April 24th, 2009
Hellblazer 251-253, by Peter Milligan, Giuseppe Camuncoli, Stefano Landini, Jamie Grant
David Peace (& Derek Raymond’s ghost) aside, Peter Milligan has to be the last best hope for finding John Constantine’s ideal writer. So far he’s had a promising, indicative five-pager in the Christmas Special Issue #250, and these three issues, comprising a single arc – SCAB. (And a new issue came out this week – will have a look at that over the weekend maybe.)
Both of these chaps, Pete ‘n’ John I mean, are by now the grand old men of the Vertigoverse. That their paths haven’t crossed much before the current run seems… unlikely, as if someone’s been reaching into the past and editing memories you thought you were sure of. On the surface, they’re a match made in [insert exotic word for hell here] – the similarities our two old chums share are obvious: clever-clever, crop-haired Londoners what came up hard under Mrs T. (fnarr). Shared interests include the stranger, sharper twists that language can take, what it can do to build and cover and obliterate people. With their own obsessions and addictions too: John’s is obvious, fags mainly, also complimentary flavours booze, nags, dead friends etc. Pete’s got a couple, a few, a plethora, a surfeit nearly – Nietzsche, identity politics, sexual becomings and goings, and in particular a fondness for crosswords, anagrams, thesaurus-dredging, and every manner of curious word puxxle.
SCAB (the caps, like a placard, seem inescapably appropriate, so apologies for shouting) is about the memories and hangover of the last time the British union movement died in a final unrecovered sacrifice of principle to usher in the years of Neo-Labour. It’s not, as the resonances with the Red Riding trilogy would indicate, about the Miner’s Strike, whose beginning celebrated its 25th anniversary between parts 2 and 3 of this story, but about the forgotten Liverpool dockers of the mid-nineties. For anyone who cares, the case of the Liverpool dock workers was the final dinner knife in the guts of decency delivered by the departing Tory party in 1996-7, which went conspicuously unhealed by Tony ‘I killed a million Iraqis and all I got was this lousy religious foundation‘ Blair. Should have known. (The soapbox always comes out when it’s Hellblazer time, for which I won’t apologise – when it’s going right, it’s impossible to separate Jo-Con’s ongoing travails from the contemporary street-level concerns of your pissed-off, pissed-up and pissed-upon Brit – it’s difficult to imagine what the comic would mean without the fire in the belly. Answer to that semi-rhetorical question at the end, maybe.*)
P-Mil and Johnny’s new era of codependency arrives at an interesting time. Now old and wise, the political and psychic landscape of right now is collapsing into that of their heyday, maybe arriving just at the right time to redeem them both, following some largely unremarkable years. The false optimism of the last decade suited neither of them. How are these two crafty chancers going to cope with the neverending 80s revival (key styles this season: police brutality, unemployment, blue coming back in for unlovely rosette-wearers everywhere), now they’re that much older?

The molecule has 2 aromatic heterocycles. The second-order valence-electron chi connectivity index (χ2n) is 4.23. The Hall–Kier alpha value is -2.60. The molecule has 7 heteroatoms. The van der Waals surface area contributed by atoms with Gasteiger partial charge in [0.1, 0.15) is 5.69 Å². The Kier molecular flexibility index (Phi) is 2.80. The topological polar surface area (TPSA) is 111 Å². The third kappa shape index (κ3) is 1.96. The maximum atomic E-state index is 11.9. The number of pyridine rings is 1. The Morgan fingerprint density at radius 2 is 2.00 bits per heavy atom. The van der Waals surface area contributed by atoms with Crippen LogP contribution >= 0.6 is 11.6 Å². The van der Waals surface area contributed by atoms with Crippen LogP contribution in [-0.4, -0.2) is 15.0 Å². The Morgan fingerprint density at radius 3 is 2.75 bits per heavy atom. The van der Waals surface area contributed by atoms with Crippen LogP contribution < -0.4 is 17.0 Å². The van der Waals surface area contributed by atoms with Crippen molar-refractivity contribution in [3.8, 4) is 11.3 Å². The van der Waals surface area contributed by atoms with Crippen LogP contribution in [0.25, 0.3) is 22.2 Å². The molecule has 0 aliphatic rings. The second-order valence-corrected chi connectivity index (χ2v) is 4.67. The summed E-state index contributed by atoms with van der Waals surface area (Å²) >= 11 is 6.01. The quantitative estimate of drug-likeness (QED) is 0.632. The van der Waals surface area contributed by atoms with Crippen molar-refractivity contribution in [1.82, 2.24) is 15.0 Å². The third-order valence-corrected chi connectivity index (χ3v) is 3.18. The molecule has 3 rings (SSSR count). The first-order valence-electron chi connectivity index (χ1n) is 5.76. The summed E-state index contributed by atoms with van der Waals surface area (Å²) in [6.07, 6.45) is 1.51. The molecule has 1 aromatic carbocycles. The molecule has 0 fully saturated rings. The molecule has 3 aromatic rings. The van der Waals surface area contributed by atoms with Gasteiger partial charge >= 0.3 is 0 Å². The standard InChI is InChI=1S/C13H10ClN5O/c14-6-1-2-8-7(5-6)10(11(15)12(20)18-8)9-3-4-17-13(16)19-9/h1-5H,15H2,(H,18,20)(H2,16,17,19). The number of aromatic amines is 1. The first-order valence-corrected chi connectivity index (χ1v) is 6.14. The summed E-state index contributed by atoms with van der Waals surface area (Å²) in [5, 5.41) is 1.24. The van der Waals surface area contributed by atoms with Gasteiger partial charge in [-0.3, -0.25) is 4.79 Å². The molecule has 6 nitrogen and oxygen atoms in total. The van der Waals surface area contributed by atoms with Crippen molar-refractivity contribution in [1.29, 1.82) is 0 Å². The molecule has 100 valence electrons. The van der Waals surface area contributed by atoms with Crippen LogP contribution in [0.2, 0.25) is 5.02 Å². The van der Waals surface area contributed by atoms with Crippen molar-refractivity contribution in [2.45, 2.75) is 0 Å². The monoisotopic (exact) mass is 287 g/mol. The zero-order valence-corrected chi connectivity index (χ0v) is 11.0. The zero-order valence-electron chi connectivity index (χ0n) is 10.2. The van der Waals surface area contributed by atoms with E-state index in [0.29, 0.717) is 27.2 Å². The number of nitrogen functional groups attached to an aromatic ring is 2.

When all’s said and done, the sensible answer is the one you get: business as usual. A crueller man might say that these two most excellently favoured gents never recovered from their salad days 15-20-25 years ago, still playing the same tricks now they were then. (Not me, you understand. I’m silly enough to consider Human Target and X-Force as recent, current even, works that I’m happy to hold up next to Skin, Rogan Gosh, and that seriously offbeat third book of Bad Company.)
What does business as usual mean today? From the dashing Mr. M. it’s all a bit familiar from Shade The Changing Man, Milligan’s classic serial from Vertigo’s Uranium Age, where JC himself visited for a while. We’ve seen the sentient skin diseases before, and the aborted fetuses, returned to menace mum all peeved instead of vengeful, almost grateful to have been spared the weary pressures of embodiment.
A demon who helps for a bit is also seems off the peg at first, a parodic cutesy-emo girl from 2004 looking thing, until she tells us she hung with Boudica, who’s still a national treasure all these years later, and casts all those bigboot black-clad teens in a new light. That’s when you remember that this is Milligan’s best routine, a showstopper, the way he can take a flat old genre piece as a platform and suddenly leap from there right onto your doorstep. Making magic mundane, and, importantly, vice versa – thaumaturgy as a sordid suburban tryst: There’s a bit in the third chapter where the main storyline is basically all wrapped up, and all that JohnCon needs to do is chuck a couple of spells around to sort everything out. It could all happen off panel, but we get a hilarious page where you realise that maybe the scary bit about being the big dark urban mage is when your uncle catches you naked and hollering in the spare room with a strange man. The horror here is acute, and familiar to everyone: embarrasment, humiliation, the danger of exposure to harm in pursuit of the things that are important to you.
So a few of the more prominent features may be a bit recycled, but we also get an originality of insight, agreeably playful subtext and trenchant trenchcoated commentary. Stir in some domestic horror, delivered with the deft touch of a Mike Leigh, and somehow – magically – it all combines into what amounts to a bold new direction, a proper breath of fresh air.